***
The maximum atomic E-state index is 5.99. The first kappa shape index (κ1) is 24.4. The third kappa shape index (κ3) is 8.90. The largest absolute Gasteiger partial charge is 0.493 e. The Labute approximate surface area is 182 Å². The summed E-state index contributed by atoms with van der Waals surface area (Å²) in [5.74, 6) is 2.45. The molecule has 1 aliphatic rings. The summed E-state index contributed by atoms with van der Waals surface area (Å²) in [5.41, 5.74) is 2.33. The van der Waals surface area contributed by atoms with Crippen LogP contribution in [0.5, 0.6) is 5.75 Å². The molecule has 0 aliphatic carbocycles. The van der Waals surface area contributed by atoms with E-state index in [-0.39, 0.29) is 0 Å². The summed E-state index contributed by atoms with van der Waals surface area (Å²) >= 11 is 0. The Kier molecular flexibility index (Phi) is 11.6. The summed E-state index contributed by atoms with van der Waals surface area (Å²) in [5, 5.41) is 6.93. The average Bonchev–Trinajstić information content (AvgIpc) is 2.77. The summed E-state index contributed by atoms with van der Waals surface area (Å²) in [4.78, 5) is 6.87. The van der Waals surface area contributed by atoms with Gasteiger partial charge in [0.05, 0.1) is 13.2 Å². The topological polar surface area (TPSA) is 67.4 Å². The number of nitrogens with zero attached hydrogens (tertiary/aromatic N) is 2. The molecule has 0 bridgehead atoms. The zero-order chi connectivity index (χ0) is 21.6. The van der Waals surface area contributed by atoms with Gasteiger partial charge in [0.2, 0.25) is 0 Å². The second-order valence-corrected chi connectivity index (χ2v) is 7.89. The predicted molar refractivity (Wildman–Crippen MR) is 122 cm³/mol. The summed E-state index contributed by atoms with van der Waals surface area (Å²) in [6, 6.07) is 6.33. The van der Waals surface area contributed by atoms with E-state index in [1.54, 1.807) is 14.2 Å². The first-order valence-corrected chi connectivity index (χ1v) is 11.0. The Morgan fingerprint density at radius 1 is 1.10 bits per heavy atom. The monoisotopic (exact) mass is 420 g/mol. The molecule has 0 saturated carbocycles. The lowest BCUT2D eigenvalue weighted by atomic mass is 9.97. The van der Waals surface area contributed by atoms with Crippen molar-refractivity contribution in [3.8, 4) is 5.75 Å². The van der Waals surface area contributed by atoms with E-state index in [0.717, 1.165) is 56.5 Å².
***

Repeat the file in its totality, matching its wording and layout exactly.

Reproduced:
The maximum atomic E-state index is 5.99. The first kappa shape index (κ1) is 24.4. The third kappa shape index (κ3) is 8.90. The largest absolute Gasteiger partial charge is 0.493 e. The Labute approximate surface area is 182 Å². The summed E-state index contributed by atoms with van der Waals surface area (Å²) in [5.74, 6) is 2.45. The molecule has 1 aliphatic rings. The summed E-state index contributed by atoms with van der Waals surface area (Å²) in [5.41, 5.74) is 2.33. The van der Waals surface area contributed by atoms with Crippen LogP contribution in [0.5, 0.6) is 5.75 Å². The molecule has 0 aliphatic carbocycles. The van der Waals surface area contributed by atoms with E-state index in [-0.39, 0.29) is 0 Å². The summed E-state index contributed by atoms with van der Waals surface area (Å²) >= 11 is 0. The Kier molecular flexibility index (Phi) is 11.6. The summed E-state index contributed by atoms with van der Waals surface area (Å²) in [5, 5.41) is 6.93. The average Bonchev–Trinajstić information content (AvgIpc) is 2.77. The summed E-state index contributed by atoms with van der Waals surface area (Å²) in [4.78, 5) is 6.87. The van der Waals surface area contributed by atoms with Gasteiger partial charge in [0.05, 0.1) is 13.2 Å². The topological polar surface area (TPSA) is 67.4 Å². The number of nitrogens with zero attached hydrogens (tertiary/aromatic N) is 2. The molecule has 0 bridgehead atoms. The zero-order chi connectivity index (χ0) is 21.6. The van der Waals surface area contributed by atoms with Gasteiger partial charge in [0.2, 0.25) is 0 Å². The second-order valence-corrected chi connectivity index (χ2v) is 7.89. The predicted molar refractivity (Wildman–Crippen MR) is 122 cm³/mol. The summed E-state index contributed by atoms with van der Waals surface area (Å²) in [6, 6.07) is 6.33. The van der Waals surface area contributed by atoms with E-state index in [1.54, 1.807) is 14.2 Å². The first-order valence-corrected chi connectivity index (χ1v) is 11.0. The Morgan fingerprint density at radius 1 is 1.10 bits per heavy atom. The monoisotopic (exact) mass is 420 g/mol. The molecule has 0 saturated carbocycles. The lowest BCUT2D eigenvalue weighted by atomic mass is 9.97. The van der Waals surface area contributed by atoms with Crippen molar-refractivity contribution in [3.8, 4) is 5.75 Å². The van der Waals surface area contributed by atoms with E-state index in [0.717, 1.165) is 56.5 Å².